Dream of: 15 March 1998 "Kein Arbeit, Kein Geld"
The small room had six beds in it – three on one side, three on the other – arranged so the heads of the beds were against the walls, and the feet of the beds in the middle of the room. I was lying in the bed closest to the door, on my left, while other fellows occupied the other beds. The ceiling was high and the walls made of concrete. A window at the end of the room let in a little light into the otherwise obscure and heavy surroundings.
I tried to remember how I had come to be here. I knew that I was in a small German town and that I had needed a place to stay. Why I had ended up in a dormitory-style room with strangers, I didn't know. Although the others seemed safe enough, I was somewhat apprehensive about being with them. I wondered how long they had been living here. I figured that the worst bed was the one near the door the one that I had. The beds at the end of the room near the window were undoubtedly the best beds and so the fellows in those beds had probably been here the longest.
The fellows in the three beds on the other side of the room were sitting up and talking. They were so close together, it looked as if they were all in the same bed. They were speaking German and I tried to understand them, but I was having some difficulty. I thought I would be able to improve my German if I lived in this room for a while and began talking German with the others. But I really didn't like living in the same room with someone, especially in such narrow quarters. I thought I needed to get up and go look for my own place. Even if I could only find a tiny little room, it would be better if I could be alone. I could fix up the room the way I wanted it. If it were in bad shape, I could paint it, even if I had to supply the paint myself.
Once I had left the room and was outside on the street, I began wondering if I even wanted to stay in this little German village. It was true that I liked Germany, but I thought I might like Switzerland better. In Switzerland I would be able to speak not only German, but French and Italian as well. I had long ago marked off an area on the map of central Switzerland where the three languages were spoken, and I was sure I would enjoy living there more than in Germany. It was true that I would have more intensive exposure to the German language in Germany, and that it might be difficult to concentrate on three different languages at once. But I was sure that Switzerland was the place for me.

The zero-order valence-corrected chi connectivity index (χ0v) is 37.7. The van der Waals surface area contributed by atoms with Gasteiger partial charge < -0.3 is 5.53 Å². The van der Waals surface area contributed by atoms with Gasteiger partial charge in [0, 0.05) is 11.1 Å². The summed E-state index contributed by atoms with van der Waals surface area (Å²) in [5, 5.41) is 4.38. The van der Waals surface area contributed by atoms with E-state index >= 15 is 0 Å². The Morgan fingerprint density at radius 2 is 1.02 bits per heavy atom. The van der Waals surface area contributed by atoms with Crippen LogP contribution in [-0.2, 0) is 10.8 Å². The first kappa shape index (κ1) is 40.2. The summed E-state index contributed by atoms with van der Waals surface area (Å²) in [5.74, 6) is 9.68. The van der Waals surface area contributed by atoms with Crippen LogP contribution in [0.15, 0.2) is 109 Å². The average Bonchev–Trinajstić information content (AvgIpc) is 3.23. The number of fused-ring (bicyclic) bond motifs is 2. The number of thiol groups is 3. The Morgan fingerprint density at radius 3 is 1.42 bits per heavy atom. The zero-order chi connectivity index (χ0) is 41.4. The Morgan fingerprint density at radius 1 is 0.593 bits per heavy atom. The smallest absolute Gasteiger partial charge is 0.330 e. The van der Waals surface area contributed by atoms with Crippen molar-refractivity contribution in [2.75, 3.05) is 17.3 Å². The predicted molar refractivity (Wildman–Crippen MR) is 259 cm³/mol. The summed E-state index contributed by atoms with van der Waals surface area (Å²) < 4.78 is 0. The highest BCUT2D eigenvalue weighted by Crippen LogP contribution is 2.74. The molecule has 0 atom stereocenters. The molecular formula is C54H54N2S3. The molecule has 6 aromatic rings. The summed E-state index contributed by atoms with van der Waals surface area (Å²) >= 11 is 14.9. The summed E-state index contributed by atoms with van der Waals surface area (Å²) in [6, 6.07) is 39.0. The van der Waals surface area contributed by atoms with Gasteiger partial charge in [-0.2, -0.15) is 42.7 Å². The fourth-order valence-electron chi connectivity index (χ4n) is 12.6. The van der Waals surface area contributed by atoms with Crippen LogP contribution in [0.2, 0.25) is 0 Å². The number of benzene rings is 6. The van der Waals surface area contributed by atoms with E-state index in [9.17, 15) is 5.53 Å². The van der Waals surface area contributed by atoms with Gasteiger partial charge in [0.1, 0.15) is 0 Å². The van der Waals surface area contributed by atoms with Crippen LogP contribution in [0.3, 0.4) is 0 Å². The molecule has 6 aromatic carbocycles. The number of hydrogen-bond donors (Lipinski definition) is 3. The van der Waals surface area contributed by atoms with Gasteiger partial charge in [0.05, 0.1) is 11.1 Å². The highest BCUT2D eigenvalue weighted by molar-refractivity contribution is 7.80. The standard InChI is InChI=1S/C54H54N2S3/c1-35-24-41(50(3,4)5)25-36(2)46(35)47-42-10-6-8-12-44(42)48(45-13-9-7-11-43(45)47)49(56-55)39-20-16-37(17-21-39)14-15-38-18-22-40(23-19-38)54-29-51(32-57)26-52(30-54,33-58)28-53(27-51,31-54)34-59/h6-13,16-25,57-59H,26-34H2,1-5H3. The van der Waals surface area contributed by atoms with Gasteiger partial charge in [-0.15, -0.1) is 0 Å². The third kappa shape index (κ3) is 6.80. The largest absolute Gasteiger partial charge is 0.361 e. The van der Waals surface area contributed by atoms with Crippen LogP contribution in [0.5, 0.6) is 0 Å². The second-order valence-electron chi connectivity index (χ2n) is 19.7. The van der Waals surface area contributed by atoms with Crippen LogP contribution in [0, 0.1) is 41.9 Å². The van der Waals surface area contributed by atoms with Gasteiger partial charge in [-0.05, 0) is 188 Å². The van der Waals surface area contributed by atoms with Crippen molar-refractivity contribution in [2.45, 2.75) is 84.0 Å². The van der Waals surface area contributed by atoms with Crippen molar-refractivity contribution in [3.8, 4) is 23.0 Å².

However, before I left this town, I wanted to have a better look at it. I was not even sure where the downtown area was. But I saw a nearby hill which I thought I could climb in order to have an overview of the town. I headed up the winding road leading up the hill, and was soon able to get a somewhat better view of the typical German town. But I thought if I would turn off the and climb up the bare hillside, I would be able to reach the top of the hill and have a better view.
The climb up the hill was difficult, and when I made it to the top, I was worried that I might be trespassing. Right at the top was a large modern adobe-walled house which I inadvertently entered. I was uncertain whether anyone lived in the house, or whether it was a model house set up to show to prospective buyers. But I didn't stay to find out and quickly stepped back outside. From where I now stood I could see a long flight of stairs leading straight down to the town. I could also see a woman walking up the stairs, and I thought that I should probably leave before she arrived at the top where I was.
But before I could leave, two large brown dogs suddenly jumped from behind a wall and ran toward me. Alarmed, I immediately stuck out one of my hands in a submissive gesture to show that I meant no harm. I was afraid that the dogs would attack and mangle my hand – but they only sniffed, and allowed me to slowly back away.
I now saw that the top of the hill seemed somewhat like a resort area, and that I was in a mall-like area with quaint little shops with dark wooden facades. Since it was Sunday, all the shops were closed, and no people were around. Although the place seemed pleasant, I thought I needed to simply find a way out, and I began looking for the exit. I saw a sign on one of the walls which read "Kein Arbeit, Kein Geld." It seemed like a typical German saying, "No Work, No Money," and I thought to myself how true it was. I myself should probably give this phrase some thought.
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